Over at the Economist, Steven Mazie directs me to a recent New Yorker piece on income inequality by John Cassidy. Its most revealing chart, Mazie says, is one that compares raw income inequality in various rich countries (as calculated by GINI scores) to income inequality after taxes and government transfers. In other words, it helps us see which countries do the most to fight the relentless rise in income inequality over the past three decades.

But I wanted to see that more directly, so I re-charted the data. All I did was calculate how much taxes and transfers reduced inequality in every country that had high inequality to begin with. Unsurprisingly, whether you use raw number or percentages, the United States is #1:

The United States is one of the richest countries in the world, with a top 1 percent that's seen its income triple or more in the past three decades. And yet, we also do the least to fight the rising tide of income inequality. Government programs in America reduce the level of inequality by only 26 percent. Nobody else is so stingy.

Happy Thanksgiving.

Obamacare is a Done Deal

Ezra Klein gives us a progress report on Obamacare:

A spin through HealthCare.Gov this morning went smoothly. The site loaded quickly. The process progressed easily. There were no error messages or endless hangs....My experience isn't rare. There are increasing reports that HealthCare.Gov is working better — perhaps much better — for consumers than it was a few short weeks ago. "Consumer advocates say it is becoming easier for people to sign up for coverage," report Sandhya Somashekhar and Amy Goldstein in the Washington Post.

....Reports from inside the health care bureaucracy are also turning towards optimism. People who knew the Web site was going to be a mess on Oct. 1st are, for the first time, beginning to think HealthCare.Gov might work....The Obama administration is certainly acting like they believe the site has turned the corner. Somashekhar and Goldstein report that they're "moving on to the outreach phase, which had taken a back seat as they grappled with the faulty Web site.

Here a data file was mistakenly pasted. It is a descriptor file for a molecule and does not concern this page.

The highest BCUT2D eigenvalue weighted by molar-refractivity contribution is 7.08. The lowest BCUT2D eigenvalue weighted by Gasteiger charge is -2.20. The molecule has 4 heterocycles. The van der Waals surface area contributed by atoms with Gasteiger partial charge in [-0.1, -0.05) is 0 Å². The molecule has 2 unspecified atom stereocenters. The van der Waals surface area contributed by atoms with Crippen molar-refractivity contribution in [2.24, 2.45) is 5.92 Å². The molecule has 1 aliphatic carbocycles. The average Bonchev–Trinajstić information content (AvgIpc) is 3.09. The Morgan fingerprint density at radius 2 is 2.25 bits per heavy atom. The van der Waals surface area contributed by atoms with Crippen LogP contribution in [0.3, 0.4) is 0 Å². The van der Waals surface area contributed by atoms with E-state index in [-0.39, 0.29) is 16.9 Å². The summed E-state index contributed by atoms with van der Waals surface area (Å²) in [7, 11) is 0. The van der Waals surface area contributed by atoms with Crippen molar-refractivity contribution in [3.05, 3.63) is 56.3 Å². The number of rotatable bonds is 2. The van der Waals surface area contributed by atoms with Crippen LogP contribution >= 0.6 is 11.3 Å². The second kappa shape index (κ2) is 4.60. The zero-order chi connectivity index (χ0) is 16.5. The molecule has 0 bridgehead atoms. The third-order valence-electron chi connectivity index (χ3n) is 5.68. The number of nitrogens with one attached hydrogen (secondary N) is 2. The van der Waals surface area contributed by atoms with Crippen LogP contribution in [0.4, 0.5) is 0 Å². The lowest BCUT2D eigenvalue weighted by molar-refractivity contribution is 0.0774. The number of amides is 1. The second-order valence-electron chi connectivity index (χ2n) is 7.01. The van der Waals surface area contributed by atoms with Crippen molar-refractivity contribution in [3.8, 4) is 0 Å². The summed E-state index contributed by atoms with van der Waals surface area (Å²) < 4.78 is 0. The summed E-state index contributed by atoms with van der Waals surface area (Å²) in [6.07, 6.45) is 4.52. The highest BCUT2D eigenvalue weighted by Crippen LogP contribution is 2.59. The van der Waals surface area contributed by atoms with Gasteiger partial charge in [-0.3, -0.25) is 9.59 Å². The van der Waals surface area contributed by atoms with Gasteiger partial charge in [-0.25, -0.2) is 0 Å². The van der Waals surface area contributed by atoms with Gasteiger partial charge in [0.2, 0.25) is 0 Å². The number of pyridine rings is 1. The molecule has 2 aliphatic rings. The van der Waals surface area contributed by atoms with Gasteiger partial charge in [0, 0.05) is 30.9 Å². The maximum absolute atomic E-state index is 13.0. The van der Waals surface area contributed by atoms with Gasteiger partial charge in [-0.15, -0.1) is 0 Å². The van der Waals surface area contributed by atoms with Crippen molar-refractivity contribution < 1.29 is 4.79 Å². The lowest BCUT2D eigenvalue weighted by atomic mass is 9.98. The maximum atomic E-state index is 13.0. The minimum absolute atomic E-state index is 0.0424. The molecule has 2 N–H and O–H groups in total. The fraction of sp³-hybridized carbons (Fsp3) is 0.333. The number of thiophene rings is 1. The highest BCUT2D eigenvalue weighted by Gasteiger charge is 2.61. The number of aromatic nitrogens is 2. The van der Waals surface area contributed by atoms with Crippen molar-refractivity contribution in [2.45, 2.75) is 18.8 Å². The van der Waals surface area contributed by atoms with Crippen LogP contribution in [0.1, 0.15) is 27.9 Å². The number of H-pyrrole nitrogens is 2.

....It's clear that HealthCare.Gov is improving — and, at this point, it's improving reasonably quickly. It won't work perfectly by the end of November but it might well work tolerably early in December. A political system that's become overwhelmingly oriented towards pessimism on Obamacare will have to adjust as the system's technological infrastructure improves.

I think the best translation of that last sentence is, "Republicans will soon have to find something else to gripe about." But it won't work. Conservatives have always known that once Obamacare is up and running, it will become a popular program that's impossible to repeal. That's one of the reasons they've been so frantic to stop it before January 1. And they've been right about this. People respond far more passionately to the prospect of losing something than they do to gaining something, and once they have Obamacare they'll fight to keep it. In a few months, it will be nearly as enshrined in the American social welfare firmament as Social Security and Medicare.